“two out of three Americans have lost interest in a technology product because it seemed too complex to set up or operate.” Paul Zeven – CEO of Phillips Electronics North America This article is written to help address a gap in the consumer electronics industry.

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Educating our customers today is the single most important facet of the industry today. According to a study by the CEA (Consumer Electronics Association) in 2007 the forecast for sales of consumer electronics will be $155,202,000. This figure is over the 2006 total of $145,744,000.

With all of the money that America is spending on consumer electronics each year, more and more of the products being purchased are becoming increasingly complex to understand and to operate, leaving the average consumer confused and frustrated.

As an industry, from manufacturers all the way down to the newest retail sales person and all of those in the business of consumer electronics should examine their level of product knowledge and understanding. If there are areas that the staff is lacking, it should be addressed and brought to a higher level, so that they can deliver accurate information to the millions of consumers spending their hard earned dollars on these products.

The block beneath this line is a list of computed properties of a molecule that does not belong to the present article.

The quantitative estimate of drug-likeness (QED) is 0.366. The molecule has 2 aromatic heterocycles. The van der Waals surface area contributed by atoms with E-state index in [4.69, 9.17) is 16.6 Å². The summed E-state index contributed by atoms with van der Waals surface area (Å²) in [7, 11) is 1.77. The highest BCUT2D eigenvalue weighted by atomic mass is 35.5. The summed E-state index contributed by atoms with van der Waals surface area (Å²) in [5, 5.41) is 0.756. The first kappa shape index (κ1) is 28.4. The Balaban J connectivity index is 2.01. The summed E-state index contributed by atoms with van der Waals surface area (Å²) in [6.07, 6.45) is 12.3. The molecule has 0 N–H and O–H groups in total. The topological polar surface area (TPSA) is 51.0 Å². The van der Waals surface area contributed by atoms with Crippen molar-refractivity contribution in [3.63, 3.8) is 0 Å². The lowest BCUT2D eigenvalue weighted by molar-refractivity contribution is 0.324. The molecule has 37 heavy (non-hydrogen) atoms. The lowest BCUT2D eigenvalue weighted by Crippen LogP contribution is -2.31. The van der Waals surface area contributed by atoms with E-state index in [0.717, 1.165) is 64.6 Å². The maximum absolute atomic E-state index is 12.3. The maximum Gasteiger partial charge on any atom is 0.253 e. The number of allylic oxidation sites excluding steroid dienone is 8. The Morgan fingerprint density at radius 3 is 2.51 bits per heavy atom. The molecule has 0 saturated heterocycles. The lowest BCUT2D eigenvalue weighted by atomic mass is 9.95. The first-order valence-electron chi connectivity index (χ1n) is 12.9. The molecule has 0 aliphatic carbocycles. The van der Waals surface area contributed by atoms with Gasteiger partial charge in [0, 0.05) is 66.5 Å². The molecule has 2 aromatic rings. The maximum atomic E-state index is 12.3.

Technology is ever changing and consumers have never been more interested or involved than they are today. The Consumer Electronics Association has recently launched a campaign to educate consumers everywhere and to help give them the resources and information needed to not only purchase, but to understand all of the available technologies today.

In another study by the CEA, 77% of consumers who are purchasing electronics are spending under $3,500. 22% are spending from $3,501 to $25,000 and the remaining percentage of consumers purchasing consumer electronics are spending over $25,001. Understanding the customer and their needs relating to technology and products is paramount in importance to everyone in the industry.

After hearing sales people tell customers things like, “If you don’t buy this power center, you can’t get high definition TV” or when a customer asked the sales person “Why are plasma TV’s so expensive?” and the sales person responds with “Because it’s so hard to find donors”…I knew there was a problem. It’s comforting to see the CEA taking such a positive stance and being proactive in beginning to educate the average consumer and to provide them with the knowledge they need to make sound purchasing decisions and to help ensure that consumers will be happier with the products they buy.

If the customer truly has a better understanding of technology and of the products available, it can only make the job of people in the industry easier. And don’t we all want our work life to be just a little easier?